I like the 303 Aerospace protectant. You can often find it at boat dealer showrooms. Here is a blurb from the Classic Motoring Accessories ( http://www.properautocare.com ) website:
Maybe not a surprise, but no longer are a car's rubber seals made from `rubber'. To keep the inside of your car quiet and dry, car makers use a specialized synthetic material called EPDM, (ethylene propylene diene monomer).
Real rubber, or blends containing real rubber, just cannot endure the direct exposure to sunlight (ultraviolet light) and the harmful-to-rubber oxidizing gases in our atmosphere . To quote from the engineering specs, EPDM is "Ideal for outdoor applications because of its excellent resistance to ultraviolet light, ozone, oxidants, and severe weather conditions".
EPDM is great stuff, but it has some downsides. It's tear resistance is only fair, so sticking & tearing is not uncommon. And just like real rubber, it has extremely poor resistance to solvents (petroleum distillates) and oils. "You mean I don't have to `protect' my car's door & trunk seals?" That's right, and treating your seals with a leading-brand "protectant" is almost always exactly the WRONG thing to do to your seals. Any chemical product that contains oils or petroleum distillates is incompatible with EPDM.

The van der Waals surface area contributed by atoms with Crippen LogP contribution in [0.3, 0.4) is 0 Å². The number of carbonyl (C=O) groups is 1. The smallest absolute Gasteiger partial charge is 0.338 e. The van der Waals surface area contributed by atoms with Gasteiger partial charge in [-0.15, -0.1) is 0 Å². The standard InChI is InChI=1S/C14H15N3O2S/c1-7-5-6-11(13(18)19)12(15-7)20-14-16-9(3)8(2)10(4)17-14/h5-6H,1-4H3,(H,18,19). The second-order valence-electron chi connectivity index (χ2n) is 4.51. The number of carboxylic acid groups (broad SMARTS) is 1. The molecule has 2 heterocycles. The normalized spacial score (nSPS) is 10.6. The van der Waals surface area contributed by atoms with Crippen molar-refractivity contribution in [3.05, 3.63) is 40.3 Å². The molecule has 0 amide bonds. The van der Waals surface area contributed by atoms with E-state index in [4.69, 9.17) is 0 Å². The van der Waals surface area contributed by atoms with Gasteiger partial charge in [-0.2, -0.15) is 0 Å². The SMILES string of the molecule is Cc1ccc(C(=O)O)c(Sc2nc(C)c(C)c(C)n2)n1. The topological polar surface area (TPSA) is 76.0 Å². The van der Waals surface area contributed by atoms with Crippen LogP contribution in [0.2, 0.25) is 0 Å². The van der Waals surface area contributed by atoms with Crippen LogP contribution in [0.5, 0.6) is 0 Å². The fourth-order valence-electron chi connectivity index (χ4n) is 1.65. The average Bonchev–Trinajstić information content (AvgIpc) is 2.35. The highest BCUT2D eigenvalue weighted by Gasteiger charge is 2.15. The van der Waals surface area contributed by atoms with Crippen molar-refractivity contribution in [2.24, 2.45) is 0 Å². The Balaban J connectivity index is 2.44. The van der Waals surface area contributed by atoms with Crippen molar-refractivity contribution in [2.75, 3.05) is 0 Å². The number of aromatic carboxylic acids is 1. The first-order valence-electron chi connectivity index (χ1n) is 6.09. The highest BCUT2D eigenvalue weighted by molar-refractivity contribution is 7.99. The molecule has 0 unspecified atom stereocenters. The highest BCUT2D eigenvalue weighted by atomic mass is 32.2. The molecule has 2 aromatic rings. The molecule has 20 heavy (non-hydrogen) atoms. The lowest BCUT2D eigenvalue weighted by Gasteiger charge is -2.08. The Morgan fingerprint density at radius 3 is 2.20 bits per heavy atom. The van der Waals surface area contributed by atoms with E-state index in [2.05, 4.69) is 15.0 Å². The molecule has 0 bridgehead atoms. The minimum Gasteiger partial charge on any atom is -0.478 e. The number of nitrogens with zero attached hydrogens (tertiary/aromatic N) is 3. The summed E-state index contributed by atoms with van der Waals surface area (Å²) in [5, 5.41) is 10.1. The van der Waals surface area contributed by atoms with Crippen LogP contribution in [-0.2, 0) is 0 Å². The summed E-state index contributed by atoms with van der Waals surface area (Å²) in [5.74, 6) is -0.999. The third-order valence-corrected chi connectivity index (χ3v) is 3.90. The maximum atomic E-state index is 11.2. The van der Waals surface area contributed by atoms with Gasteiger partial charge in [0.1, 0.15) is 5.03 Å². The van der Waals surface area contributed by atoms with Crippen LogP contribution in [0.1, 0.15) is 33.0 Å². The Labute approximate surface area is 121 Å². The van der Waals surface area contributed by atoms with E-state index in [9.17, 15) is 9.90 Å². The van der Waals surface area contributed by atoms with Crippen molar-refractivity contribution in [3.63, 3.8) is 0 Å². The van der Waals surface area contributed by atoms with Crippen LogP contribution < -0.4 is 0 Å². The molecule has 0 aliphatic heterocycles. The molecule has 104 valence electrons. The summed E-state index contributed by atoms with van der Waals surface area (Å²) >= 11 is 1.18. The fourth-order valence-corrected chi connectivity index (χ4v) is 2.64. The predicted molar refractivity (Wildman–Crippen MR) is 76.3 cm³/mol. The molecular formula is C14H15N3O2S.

TIP: NEVER apply any rubber or vinyl treatment that has an oily or greasy nature or contains petroleum distillates. READ THE LABEL! If a product contains petroleum distillates, do not apply it to your rubber seals.
Though its powerful UV screening benefit is not needed in this application, 303 Aerospace Protectant is great for cleaning EPDM seals and to keep them clean. 303 Aerospace Protectant makes EPDM seals look like new and PREVENTS sticking and tearing. Because it is safe for EPDM and prevents sticking & tearing, manufacturers exclusively recommend 303 Aerospace Protectant for this application.